Guanajuato Silver lands yet another toll-milling customer

It has been a lousy run for silver/gold juniors for quite some time. This, despite the gold price being above $2,000/oz. To add insult to injury, silver-heavy producers are lagging behind gold-heavy names as the gold-silver ratio has inched back up to 89:1 from the low-80s.

Over the past 30 years, this ratio has been more like 65:1. Readers are reminded that the inflation-adjusted Ag price for the entire year of 1980 was ~$79/oz, vs. today’s $22.84/oz. meaning the current level is 71% below that inflation-adj. high.

In a bull market for silver (“Ag“), which I think could happen this year, the Au-Ag ratio could easily revert to 75:1, which would mean a silver price of $27/oz. I’m not a Ag or a gold (“Au“) bug. I just noticed that at the current Ag price, producers like Guanajuato Silver (TSX-v: GSVR) / (OTCQX: GSVRF) are barely squeaking by.

G-Silver’s stock has been hit by selling from Cantor Fitzgerald. Cantor did a bought deal for the Company five months ago, I guess they were unable to find buyers in this depressed market. Selling at Cantor won’t last forever. G-Silver at $0.195 per share offers a tonne of silver bang for the buck.

Even much larger players like Fresnillo, Hecla Mining & First Majestic are down 40%-45% from 52-wk. highs. However, in the midst of this doom & gloom, a ray of sunshine in central Mexico. This morning, G-Silver announced that it has picked up new toll-milling business.

CEO James Anderson, commented,

“We are excited to have reached this agreement which will utilize a considerable amount of the excess capacity that exists at our El Cubo mill. We believe both parties will mutually benefit from this agreement, as we collectively look to expand silver production in the Guanajuato area through the processing of low-cost and readily available material.”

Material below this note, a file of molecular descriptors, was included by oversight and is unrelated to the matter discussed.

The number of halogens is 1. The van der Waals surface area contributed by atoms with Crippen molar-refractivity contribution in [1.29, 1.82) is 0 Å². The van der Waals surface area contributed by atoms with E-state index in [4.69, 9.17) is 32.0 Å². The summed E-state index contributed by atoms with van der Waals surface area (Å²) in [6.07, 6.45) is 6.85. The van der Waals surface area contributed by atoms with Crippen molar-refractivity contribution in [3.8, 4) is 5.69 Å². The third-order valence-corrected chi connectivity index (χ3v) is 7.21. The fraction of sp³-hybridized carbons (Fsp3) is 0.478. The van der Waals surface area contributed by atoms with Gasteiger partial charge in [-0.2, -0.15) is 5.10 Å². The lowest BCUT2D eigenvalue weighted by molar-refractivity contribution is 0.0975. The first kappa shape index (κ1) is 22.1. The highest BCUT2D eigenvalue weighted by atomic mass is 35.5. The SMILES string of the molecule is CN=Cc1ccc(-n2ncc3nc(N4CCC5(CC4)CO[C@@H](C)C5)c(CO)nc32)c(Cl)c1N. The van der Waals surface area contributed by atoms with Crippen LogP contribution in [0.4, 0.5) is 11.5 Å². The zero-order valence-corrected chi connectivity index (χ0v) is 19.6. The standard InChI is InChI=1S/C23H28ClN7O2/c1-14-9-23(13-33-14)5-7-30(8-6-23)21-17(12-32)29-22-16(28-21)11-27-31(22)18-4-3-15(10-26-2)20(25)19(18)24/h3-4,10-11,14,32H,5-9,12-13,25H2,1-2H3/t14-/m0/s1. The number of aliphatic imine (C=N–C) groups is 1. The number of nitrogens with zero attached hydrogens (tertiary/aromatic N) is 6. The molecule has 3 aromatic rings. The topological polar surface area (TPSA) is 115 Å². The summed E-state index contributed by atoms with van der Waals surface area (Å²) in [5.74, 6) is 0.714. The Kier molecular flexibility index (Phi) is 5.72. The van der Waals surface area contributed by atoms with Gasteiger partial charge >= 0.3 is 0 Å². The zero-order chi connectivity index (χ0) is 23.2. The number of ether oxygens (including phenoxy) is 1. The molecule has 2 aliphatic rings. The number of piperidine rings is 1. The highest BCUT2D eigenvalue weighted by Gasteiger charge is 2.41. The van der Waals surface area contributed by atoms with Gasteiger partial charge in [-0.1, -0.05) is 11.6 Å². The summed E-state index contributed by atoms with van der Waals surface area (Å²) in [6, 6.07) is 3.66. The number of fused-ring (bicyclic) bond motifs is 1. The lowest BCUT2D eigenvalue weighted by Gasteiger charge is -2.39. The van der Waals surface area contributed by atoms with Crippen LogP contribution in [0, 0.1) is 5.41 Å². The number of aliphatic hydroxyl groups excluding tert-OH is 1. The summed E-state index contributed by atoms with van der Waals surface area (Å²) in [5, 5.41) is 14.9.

The unnamed toll-milling customer is said to be big enough to tie up a “considerable amount” of El Cubo’s excess capacity. I imagine that the party will be identified in the days/weeks ahead. Here’s the thing with toll-milling third-party ore….

It can’t be transported more than say 50 km due to the (round-trip) trucking costs of fuel, labor, truck maintenance & logistics. There are only two groups of meaningful size within 50 km of G-Silver’s production facilities, Fresnillo plc & Endeavour Silver.

In the map above, I wondered what it might be like for G-Silver to one day be refining ALL of the ore in the district. We could be a step closer to that, but to be clear, G-Silver will need to split the profits (not necessarily 50/50) from toll-milling with whomever the deal is with.

I think an important takeaway is that G-Silver chose to announce this even with the Ag price below $23/oz., meaning that the business opportunity is attractive at these levels.

In a prior press release mentioned receiving 4,000 tonnes/month for 6-10 months from the, “past-producing” El Horcon mine. Today’s press release does not us the phrase past-producing. So, if it’s a currently producing company, that again points to Fresnillo or Endeavour.

That would be a potentially big development, one that could boost profits for years, not just quarters. The greater the throughput at the Company’s three production facilities, the greater the economies of scale, synergies & operational flexibility, which translates to stronger margins.

Is today’s news a game-changer? Probably not at $23/oz. Ag, but add 10-15% to the price, and things get really interesting again. Given the poor performance of precious metal producers, (Barrick’s stock was down 9.5% yesterday on a weak 4th qtr.), it’s reasonable to ask how likely a material move higher in Ag is.

In the chart below, the IEA estimates that renewable energy grew +50% last year. Of that +50% gain, three quarters came from solar.

This is important b/c actual silver (not paper contracts) is used to produce solar cells. China’s growth in solar is truly staggering. Already the world’s largest, capacity could double to 1,000 gigawatts by 2026.

I’ve noted in prior articles that wind power had a very difficult year. At the margin, wind’s decline is bullish for solar & therefore bullish for Ag. Since it’s China that needs by far the most Ag, and China doesn’t mine a lot of it, we could see that country stockpiling Ag like it does with other critical materials… like uranium.